Your Mercedes now takes orders from Alexa and Google Home

Chris Davies - Apr 21, 2017
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Your Mercedes now takes orders from Alexa and Google Home

If the smart home is so darn smart, why shouldn’t the garage be too? Mercedes-Benz is expanding its cars’ support for the popular virtual assistants, with select models now taking instructions from both Amazon’s Alexa and Google Home. Although we’re still some way from being able to ask an Echo to have your S-Class dispatched to your front door, the functionality could still be a time-saver in the morning.

It works through the automaker’s “Mercedes me” system, which already has smartphone apps and integration with select wearables. If you’re an Apple Watch wearer, for instance, you can use Mercedes me to unlock the car when you get near. Now, though, you can do that and more from the sofa.

For a start, there are the features that you’d expect normally to do from the car’s keyfob. Asking “Ok Google, tell Mercedes me to start my car” will get the engine running by the time you’re out the front door. “Alexa, tell Mercedes me to lock the car” can help assuage those “did I lock it or not?” paranoias.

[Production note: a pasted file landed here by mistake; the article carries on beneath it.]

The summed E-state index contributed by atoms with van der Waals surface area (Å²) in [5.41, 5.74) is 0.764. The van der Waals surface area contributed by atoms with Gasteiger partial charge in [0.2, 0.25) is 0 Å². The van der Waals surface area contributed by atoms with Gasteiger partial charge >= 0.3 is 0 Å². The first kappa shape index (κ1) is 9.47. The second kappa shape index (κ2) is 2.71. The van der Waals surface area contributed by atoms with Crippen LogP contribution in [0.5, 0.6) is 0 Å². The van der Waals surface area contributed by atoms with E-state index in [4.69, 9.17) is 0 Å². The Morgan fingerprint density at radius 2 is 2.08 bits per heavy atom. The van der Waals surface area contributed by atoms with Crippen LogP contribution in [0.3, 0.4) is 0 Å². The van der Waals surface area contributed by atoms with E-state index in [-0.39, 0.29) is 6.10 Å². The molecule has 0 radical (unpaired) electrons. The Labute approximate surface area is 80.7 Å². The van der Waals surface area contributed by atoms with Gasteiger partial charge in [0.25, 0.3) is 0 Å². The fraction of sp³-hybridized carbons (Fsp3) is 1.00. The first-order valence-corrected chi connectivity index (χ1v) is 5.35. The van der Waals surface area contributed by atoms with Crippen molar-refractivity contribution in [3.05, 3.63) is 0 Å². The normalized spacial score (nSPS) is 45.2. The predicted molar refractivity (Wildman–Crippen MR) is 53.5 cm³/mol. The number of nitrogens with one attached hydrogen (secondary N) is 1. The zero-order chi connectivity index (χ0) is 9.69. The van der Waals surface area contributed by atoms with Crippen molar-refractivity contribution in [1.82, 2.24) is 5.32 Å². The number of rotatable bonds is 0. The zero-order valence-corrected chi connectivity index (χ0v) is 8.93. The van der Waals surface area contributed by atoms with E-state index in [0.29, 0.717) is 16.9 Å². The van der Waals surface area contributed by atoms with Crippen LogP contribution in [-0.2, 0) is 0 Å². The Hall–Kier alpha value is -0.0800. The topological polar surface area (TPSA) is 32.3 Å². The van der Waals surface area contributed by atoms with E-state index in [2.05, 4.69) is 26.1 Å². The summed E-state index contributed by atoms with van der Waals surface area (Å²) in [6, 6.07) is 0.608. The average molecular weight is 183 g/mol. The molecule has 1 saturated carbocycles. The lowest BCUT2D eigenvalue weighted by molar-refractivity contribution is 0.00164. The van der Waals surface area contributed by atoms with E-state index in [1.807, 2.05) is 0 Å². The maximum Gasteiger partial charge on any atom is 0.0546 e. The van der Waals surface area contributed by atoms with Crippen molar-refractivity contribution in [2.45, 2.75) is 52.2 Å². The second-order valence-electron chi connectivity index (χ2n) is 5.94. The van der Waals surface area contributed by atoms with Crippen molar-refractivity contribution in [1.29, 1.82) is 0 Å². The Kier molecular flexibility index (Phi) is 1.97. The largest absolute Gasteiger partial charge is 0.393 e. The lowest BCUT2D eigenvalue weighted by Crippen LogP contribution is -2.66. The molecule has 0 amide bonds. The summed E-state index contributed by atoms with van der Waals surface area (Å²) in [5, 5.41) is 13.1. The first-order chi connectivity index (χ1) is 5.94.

However there’s also functionality which should have you spending less time sat programming the infotainment system and more time just driving. “Alexa, ask Mercedes me to send an address to the car” opens up the possibility of remotely programming the navigation by voice, for instance. You can also ask for points-of-interest to be set as destinations.

It’s compatible, as of today, with both Amazon Echo and Google Home. You’ll need a 2016 or 2017 model year Mercedes, too, together with both an active Mercedes me account and an active mbrace subscription; you get five years access to the latter when you buy a new car. Currently, only those in the US can link their Echo or Home with their vehicle, but Mercedes says that later this year it expects to roll the same functionality out in Europe.

NOW READ: Mercedes’ new S-Class got a big self-driving upgrade

Mercedes announced its plans to support Google Home back in December 2016, as part of a push to better integrate the smart home with its connected vehicles. The cars had already developed links with things like Nest’s thermostat, allowing it to report that you’d left the house when you drove away, and then have the heat or air-conditioning come back on in time for your return home. Over time, as the automaker’s vehicles build on semi-autonomous and self-driving features, the goal is to allow owners to do even more of their interactions by voice, including things like bringing the vehicle out and having it ready and waiting outside the front door.


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